If you need a hologram in New York City, Jason Arthur Sapan is your man.
Holograms are renderings of images—humans, objects—made to look 3D on a 2D surface. They’re those multi-colored images that seem to move as you shift your position, made when a camera captures the interfering waves of a split laser.
Holograms seemed like they were everywhere in the early 2000s because a number of companies in China and India started producing them at a rapid clip. Their ubiquity might have fallen off, but holograms are still popular. Sapan’s business, Holographic Studios, will celebrate its 40th anniversary in its current location, on Manhattan’s East side. In that time, Sapan has made holographic portraits of public figures from Andy Warhol to Bill Clinton, installations for museums or individual homes, for magazines, or for medical or scientific purposes. The business employs six people, Sapan says, and earns six figures per year in revenue.
“Whatever someone wants with holography, we’ll do. Have laser, will travel,” Sapan tells Quartz.
But making a hologram has its limitations. Typically, people have to be in Sapan’s studio to have their portrait made, and after it’s rendered there are only so many changes the team can make with software like Photoshop. Perhaps it’s not surprising that Sapan is enthusiastic about the kinds of business opportunities new technology might bring.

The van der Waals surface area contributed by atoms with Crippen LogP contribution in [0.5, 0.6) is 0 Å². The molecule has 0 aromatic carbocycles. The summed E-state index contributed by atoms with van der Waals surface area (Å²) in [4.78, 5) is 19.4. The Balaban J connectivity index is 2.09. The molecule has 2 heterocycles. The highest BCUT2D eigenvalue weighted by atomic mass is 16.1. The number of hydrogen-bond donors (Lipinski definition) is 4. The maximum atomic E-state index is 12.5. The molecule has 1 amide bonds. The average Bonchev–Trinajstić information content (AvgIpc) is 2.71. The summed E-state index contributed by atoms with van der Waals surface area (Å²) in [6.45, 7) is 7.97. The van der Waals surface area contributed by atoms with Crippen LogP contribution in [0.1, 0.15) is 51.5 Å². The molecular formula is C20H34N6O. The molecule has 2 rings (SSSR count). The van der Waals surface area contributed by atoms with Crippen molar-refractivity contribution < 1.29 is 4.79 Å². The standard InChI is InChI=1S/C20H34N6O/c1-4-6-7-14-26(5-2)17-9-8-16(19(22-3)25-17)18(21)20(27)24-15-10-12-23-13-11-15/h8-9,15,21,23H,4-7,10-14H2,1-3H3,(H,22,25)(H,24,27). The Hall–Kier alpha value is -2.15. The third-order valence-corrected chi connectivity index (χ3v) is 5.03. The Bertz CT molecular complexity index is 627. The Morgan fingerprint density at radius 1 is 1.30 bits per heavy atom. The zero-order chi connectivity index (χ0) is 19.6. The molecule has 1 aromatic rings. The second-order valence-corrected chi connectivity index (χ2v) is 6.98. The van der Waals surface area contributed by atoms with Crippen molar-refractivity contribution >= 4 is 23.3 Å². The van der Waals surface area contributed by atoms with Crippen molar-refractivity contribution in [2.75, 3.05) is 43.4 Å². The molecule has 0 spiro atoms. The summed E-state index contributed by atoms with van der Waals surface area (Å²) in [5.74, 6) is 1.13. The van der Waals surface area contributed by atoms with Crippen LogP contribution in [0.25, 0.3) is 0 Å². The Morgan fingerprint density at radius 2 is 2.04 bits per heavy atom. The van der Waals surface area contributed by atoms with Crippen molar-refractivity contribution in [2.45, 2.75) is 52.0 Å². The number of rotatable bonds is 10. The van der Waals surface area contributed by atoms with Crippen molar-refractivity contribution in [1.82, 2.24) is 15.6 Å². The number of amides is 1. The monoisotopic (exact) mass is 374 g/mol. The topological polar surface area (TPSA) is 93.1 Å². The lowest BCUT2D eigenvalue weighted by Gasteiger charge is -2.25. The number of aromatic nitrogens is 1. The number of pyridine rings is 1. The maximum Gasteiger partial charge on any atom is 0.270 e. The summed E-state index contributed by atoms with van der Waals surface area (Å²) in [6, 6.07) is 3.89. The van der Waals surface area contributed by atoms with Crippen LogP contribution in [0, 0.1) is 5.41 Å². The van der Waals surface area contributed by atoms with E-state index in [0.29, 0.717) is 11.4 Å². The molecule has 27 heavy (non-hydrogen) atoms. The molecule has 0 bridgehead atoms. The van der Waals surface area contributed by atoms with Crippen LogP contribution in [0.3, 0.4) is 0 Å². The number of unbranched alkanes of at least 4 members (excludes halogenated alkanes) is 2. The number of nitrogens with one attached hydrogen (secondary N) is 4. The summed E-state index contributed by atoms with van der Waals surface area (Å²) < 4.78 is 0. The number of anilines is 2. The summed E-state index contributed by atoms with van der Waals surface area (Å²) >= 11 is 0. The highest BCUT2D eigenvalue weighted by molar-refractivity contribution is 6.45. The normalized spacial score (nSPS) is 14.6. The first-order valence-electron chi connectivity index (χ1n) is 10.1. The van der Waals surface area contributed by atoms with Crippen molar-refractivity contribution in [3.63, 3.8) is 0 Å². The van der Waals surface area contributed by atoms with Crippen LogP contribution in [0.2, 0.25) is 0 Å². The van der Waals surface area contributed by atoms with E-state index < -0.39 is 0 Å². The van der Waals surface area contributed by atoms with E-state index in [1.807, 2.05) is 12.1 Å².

We caught up with Sapan about how Google and Adobe have transformed his business and self-driving cars, of all things, could help him make more money. The interview has been lightly edited for length and clarity.
In terms of technology, what’s the big thing you know today that you wished you knew when you started?
I wish I knew more coding. I think the singular most important thing in the 21st century is a good understanding of coding. Knowing how to code would would allow us to customize the holograms customize things beyond a software that already exists. This would give us a competitive advantage over the other person who is just simply going with the herd.
In terms of sales, we’d be able to do better data research for marketing. For our holograms, if there’s something we feel is weak in an image, we’d be able to not just Photoshop it, but three dimensionally alter its attributes—oh my god, it would be great! Then we could go back to images from the past and be able to adapt them to fit into this technology, which I think would be super cool.
Which tech giant has had the biggest impact on your business?
This is probably a funny kind of response, but I would say Google. Today, if someone is looking for something that is in our field, we’ll pop up, whereas in the past, they may never have found us. It has made a huge difference. When you come down to the bottom line, if no one knows we exist, we can’t be working, we can’t be selling, we can’t be creating.
What technology or tech service, that is not a giant company like Google or Apple, do you find is most useful in running your business?